Unique sled dogs followed the Thule culture's Inuit from Siberia to Greenland
the Qimmeq project
The Qimmeq project has contributed to a new study showing that Inuit brought their own dogs all the way from Siberia across Alaska and to Greenland. The results are published today in the prestigious English journal "Proceedings of the Royal Society B".
To date, this is the most extensive study of the sled dog's ancestors, and it has taken a team of researchers under the guidance of Dr Carly Ameen from Exeter University in England and PhD student Tatiana Feuerborn from the Qimmeq Project and the GLOBE Institute at the University of Copenhagen more than three years to review and examine all the known archaeological material of Arctic dogs from Siberia, North America and Greenland.
Dogs have lived in North America for as long as there have been humans, but previously, we did not know if the Thule people's dogs differed from the first Inuit dogs (in Greenland: Saqqaq and the Dorset culture dogs). Tatiana Feuerborn has now helped shed new light on the case:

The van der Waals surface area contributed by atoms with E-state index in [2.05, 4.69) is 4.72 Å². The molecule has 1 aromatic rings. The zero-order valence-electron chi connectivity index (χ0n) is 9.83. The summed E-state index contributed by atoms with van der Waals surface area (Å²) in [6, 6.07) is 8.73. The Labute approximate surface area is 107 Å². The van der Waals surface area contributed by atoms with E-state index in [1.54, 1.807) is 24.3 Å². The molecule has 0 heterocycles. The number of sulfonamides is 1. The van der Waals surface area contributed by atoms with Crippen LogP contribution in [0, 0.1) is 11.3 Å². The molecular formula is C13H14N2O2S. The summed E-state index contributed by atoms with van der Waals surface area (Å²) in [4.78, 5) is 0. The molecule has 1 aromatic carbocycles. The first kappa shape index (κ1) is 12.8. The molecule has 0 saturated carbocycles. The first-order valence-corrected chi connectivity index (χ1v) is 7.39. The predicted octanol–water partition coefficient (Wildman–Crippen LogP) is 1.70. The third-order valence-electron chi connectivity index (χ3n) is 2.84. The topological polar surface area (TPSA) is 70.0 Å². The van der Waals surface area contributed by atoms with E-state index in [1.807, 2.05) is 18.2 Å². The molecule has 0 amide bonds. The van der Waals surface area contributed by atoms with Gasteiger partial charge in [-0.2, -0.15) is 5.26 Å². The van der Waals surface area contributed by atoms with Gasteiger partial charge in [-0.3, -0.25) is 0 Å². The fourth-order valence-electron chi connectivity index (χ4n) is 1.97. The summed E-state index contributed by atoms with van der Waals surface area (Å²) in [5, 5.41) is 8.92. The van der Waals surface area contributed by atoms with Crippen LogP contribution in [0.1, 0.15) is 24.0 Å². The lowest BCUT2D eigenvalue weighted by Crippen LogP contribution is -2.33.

"Our analyzes show that the dogs the Thule culture brought with them were different from previous dogs in the North American Arctic, and that they had a specialized role contributing to Inuit mobility and hunting in a well-functioning society."
Tatiana Feuerborn visits Nuuk in connection with Greenland Science Week, and she will present her results on Thursday 05 December at 15.00 - 16.00, where the Qimmeq project presents its results in Katuaq.
Contact: Tatiana Feuerborn +45 91 11 85 89.
You can also meet Anders Johannes Hansen from the Qimmeq project on Thursday 28 November at 19.30 - 21.00, where he will host a public lecture at Ilisimatusarfik titled: "What is a Greenlandic sled dog?".
Photo credit: Carsten Egevang / Qimmeq. The photo can only be used in relation to the Qimmeq project, while other use must be agreed upon in advance.